It seems to me that this would either invalidate the NDE as a genuine experience of life after death to the theist who believes that Jesus (or whatever other religious figure/belief) is the only path to salvation, or the idea that said belief IS the only path.

Or does the unbeliever who actually dies completely experience a moment of peace and bliss before being sucked down to hell (vicious little fake-out)? Surely, if there was a learning experience associated with a NDE, a loving god would make sure that this glimpse included a clear picture of the correct deity to be worshiped. And I know there are those reported that pretty much do that (easily explained through early, mostly abandoned indoctrination), but just as many, or more, might turn the atheist toward something of a new-age spirituality or similar without giving him any sense that a particular deity might be involved. So, no salvation there.

Anyway, just wondered whether any of our resident theists had two cents to contribute here. Anyone else welcome to chip in as well.

A very interesting article.  Along with the tremendous ecstasy I noticed 100% of the atheists also experienced what can be called a "life review". 

As a theist, I have no problem with NDE's being an insight to an after life.  I am aware that the same feelings of euphoria can be duplicated in a centrifuge which seems to point that a lack of blood to the brain is what triggers the NDE. 

Many years ago, I read the book "Life After Life" which was a compilation of various NDE's among, as I recall, Christians.  I was always curious if non-Christians experienced an NDE so I thank you for the article. 

I don't know where the truth lies, to be honest.  I believe in an afterlife but there is no way I can prove that belief.  The idea of atheists experiencing a supreme being in would seem to indicate a loving God but, again, no way to prove that interpretation is accurate.

As always,

OldChurchGuy
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Offline Graybeard

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Re: atheists and near death experiences (question for theists).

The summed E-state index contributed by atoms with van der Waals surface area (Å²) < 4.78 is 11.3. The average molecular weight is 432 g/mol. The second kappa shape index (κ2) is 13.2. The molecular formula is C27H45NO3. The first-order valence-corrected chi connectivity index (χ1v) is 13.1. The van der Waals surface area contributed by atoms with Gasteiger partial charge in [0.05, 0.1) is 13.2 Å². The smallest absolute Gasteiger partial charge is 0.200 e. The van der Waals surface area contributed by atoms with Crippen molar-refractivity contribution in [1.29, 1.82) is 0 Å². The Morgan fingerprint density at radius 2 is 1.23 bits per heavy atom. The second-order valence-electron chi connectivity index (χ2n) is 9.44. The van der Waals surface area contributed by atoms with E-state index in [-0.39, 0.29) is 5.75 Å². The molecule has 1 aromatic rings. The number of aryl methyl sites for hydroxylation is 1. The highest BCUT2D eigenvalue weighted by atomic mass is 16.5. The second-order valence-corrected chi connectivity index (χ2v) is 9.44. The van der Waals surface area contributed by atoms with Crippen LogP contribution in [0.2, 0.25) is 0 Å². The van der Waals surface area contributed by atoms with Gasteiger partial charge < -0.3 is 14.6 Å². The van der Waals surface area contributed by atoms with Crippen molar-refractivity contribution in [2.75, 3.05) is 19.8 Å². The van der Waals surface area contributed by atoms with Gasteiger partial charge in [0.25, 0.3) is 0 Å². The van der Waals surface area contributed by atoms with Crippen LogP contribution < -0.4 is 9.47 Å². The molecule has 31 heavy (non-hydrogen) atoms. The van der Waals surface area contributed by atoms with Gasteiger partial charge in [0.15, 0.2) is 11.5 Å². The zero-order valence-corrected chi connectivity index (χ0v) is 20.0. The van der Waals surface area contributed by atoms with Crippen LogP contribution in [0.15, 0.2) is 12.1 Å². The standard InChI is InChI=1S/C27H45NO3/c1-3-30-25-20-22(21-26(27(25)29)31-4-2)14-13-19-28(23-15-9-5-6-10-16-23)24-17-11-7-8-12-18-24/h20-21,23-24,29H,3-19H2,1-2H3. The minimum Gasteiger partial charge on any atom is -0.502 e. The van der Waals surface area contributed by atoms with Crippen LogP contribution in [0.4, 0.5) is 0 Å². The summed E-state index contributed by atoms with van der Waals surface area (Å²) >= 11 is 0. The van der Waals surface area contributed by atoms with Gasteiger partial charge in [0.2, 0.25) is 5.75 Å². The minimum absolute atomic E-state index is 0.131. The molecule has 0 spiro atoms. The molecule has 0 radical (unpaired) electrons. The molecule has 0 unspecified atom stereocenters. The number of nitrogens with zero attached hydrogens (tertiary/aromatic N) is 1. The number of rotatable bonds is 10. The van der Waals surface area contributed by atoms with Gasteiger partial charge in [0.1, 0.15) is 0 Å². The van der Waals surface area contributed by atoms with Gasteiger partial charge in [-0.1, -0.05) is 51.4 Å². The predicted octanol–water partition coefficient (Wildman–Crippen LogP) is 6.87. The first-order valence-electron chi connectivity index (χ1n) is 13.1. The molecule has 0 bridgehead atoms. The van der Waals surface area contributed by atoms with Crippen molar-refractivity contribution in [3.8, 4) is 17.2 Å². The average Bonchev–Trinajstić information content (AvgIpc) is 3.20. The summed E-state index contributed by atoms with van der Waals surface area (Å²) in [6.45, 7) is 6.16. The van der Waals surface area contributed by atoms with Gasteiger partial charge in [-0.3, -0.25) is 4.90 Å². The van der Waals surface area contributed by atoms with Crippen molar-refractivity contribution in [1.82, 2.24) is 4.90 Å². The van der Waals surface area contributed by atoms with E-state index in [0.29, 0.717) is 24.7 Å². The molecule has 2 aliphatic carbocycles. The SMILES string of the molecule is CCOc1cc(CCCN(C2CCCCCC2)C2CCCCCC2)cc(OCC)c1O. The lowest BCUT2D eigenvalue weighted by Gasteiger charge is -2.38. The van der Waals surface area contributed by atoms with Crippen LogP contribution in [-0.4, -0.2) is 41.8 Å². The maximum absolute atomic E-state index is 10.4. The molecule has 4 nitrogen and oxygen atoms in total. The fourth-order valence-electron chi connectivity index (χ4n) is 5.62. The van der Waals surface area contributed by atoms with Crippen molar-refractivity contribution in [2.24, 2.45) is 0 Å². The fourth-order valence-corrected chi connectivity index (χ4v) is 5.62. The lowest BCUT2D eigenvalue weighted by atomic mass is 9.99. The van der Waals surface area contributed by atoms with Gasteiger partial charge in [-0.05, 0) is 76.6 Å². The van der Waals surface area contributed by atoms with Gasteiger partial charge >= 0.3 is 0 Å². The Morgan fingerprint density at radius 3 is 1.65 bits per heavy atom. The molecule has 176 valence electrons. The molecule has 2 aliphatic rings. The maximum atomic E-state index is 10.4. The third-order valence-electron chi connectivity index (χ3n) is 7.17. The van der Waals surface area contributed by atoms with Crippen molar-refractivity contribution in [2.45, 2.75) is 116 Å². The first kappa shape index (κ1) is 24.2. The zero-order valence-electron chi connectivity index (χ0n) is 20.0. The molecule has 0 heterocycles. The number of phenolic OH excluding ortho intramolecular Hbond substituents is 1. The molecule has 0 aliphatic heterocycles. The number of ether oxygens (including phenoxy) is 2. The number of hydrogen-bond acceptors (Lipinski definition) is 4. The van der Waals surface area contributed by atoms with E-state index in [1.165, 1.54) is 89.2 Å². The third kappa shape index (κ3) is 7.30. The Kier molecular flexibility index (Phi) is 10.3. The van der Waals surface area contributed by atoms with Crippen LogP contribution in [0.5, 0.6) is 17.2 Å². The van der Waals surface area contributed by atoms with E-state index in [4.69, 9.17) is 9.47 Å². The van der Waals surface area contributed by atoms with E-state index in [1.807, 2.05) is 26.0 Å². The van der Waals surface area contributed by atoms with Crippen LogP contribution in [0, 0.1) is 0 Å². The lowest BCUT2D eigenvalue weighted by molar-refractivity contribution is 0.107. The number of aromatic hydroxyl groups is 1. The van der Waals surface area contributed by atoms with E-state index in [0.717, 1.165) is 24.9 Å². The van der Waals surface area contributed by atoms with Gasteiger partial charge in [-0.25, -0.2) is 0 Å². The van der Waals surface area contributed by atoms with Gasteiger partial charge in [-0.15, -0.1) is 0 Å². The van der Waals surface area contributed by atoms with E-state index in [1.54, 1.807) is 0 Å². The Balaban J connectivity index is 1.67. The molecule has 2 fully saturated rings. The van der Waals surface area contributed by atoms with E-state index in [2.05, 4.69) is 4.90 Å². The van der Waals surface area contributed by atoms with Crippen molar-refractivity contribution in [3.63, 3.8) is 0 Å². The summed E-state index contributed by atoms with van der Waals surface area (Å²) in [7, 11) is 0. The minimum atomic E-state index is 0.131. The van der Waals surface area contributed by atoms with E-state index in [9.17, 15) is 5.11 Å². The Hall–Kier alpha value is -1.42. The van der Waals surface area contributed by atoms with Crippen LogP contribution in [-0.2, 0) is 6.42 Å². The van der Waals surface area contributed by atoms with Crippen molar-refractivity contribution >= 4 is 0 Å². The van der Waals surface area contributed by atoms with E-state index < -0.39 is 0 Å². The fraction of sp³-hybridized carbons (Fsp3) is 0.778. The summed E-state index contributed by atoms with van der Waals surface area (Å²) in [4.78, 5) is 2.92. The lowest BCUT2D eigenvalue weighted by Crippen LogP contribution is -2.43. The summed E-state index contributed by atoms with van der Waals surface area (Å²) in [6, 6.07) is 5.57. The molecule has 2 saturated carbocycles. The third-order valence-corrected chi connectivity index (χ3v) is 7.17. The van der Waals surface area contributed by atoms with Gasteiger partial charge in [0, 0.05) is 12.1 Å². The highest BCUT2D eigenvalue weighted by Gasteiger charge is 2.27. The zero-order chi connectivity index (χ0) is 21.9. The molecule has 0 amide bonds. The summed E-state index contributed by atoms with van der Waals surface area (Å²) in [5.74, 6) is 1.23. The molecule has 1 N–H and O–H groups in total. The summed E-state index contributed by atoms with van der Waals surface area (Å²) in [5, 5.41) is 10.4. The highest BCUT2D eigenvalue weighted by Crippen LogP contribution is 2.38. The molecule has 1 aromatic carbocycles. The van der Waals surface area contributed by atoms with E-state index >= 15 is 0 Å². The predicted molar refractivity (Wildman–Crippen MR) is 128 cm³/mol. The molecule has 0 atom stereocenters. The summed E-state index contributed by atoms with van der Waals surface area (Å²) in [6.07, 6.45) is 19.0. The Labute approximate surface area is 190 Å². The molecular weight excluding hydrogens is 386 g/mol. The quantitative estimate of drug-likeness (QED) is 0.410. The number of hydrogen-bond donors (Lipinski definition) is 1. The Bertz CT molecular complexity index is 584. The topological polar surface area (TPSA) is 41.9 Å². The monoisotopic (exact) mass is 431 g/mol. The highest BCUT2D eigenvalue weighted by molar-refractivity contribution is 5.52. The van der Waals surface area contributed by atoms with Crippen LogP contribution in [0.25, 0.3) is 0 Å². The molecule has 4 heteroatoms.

« Reply #6 on: March 07, 2014, 08:24:12 AM »
As a theist, I have no problem with NDE's being an insight to an after life.
There are many theists who would actively seek to claim what is an illusion as support for their beliefs but two things arise: first the "image of heaven/the god/etc. is entirely dependent upon your belief system, however, many who survive NDEs report dead relatives appearing. This combination of selected gods/heavens contrasted with the universal "dead relative" leaves the only conclusion as "we see what we believe and is within our memory, but do not experience any revealed reality."

The next problem is that nobody seems to see the flames of hell (or their personal underworld) beckoning. This supports the "ecstatic delusion" idea. The Death ErectionWiki adds further support.

Finally, were it a vision of the afterlife, it seems a very strange time for it to be revealed. By definition, all those who experience NDEs and tell of them have not died. We are in a constant state of not being dead but potentially are permanently on the point of death, yet we do not receive these "messages from beyond" at any other time than when or brains are in an exceptional state.

Consequently, it does not seem reasonable to claim NDEs as even hinting at an afterlife: it is common to humans regardless of any religiosity.

Nobody says “There are many things that we thought were natural processes, but now know that a god did them.”

Offline Add Homonym

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Re: atheists and near death experiences (question for theists).
« Reply #7 on: March 07, 2014, 10:11:42 AM »
I have a friend who says he has life reviews during orgasms. I didn't ask him if this made them a PITA.

You should probably read this
http://www.commonsenseatheism.com/wp-content/uploads/2009/11/Ayer-What-I-Saw-When-I-Was-Dead.pdf

Ayer's NDE sounds more like a delusional nightmare than anything real. To verify a NDE, you would be looking for (a) cohesion with other stories, or (b) some information that could not have been gained any other way.

This topic suffers from many propagandists, trying to distort stories to their ends.
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Offline ParkingPlaces

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Re: atheists and near death experiences (question for theists).
« Reply #8 on: March 07, 2014, 12:15:05 PM »
I just ran across this article today and it seems relevant:

http://sploid.gizmodo.com/scientists-unlock-mystery-of-woman-who-sees-herself-out-1538196076

Short version. A woman who said she can have out of the body experiences any time she wants was hooked up to a brain scanner, and weird things were going on inside her head. But apparently what happens is the head gets a little confused with itself. We have a part of our brain that always knows where our limbs are in relation to our body and the other limbs, and in the out of body experience (if I'm reading this right) she could "see" this relationship, and interprets it as her being out of her body. A synesthesia of sorts. And apparently this is something that can happen when one is unsuccessfully dying or under tremendous stress, hence the "near death" experience.

I'm in a hurry because I have to go meet a friend, and I may not have read the whole article correctly. Feel free to fix that for me.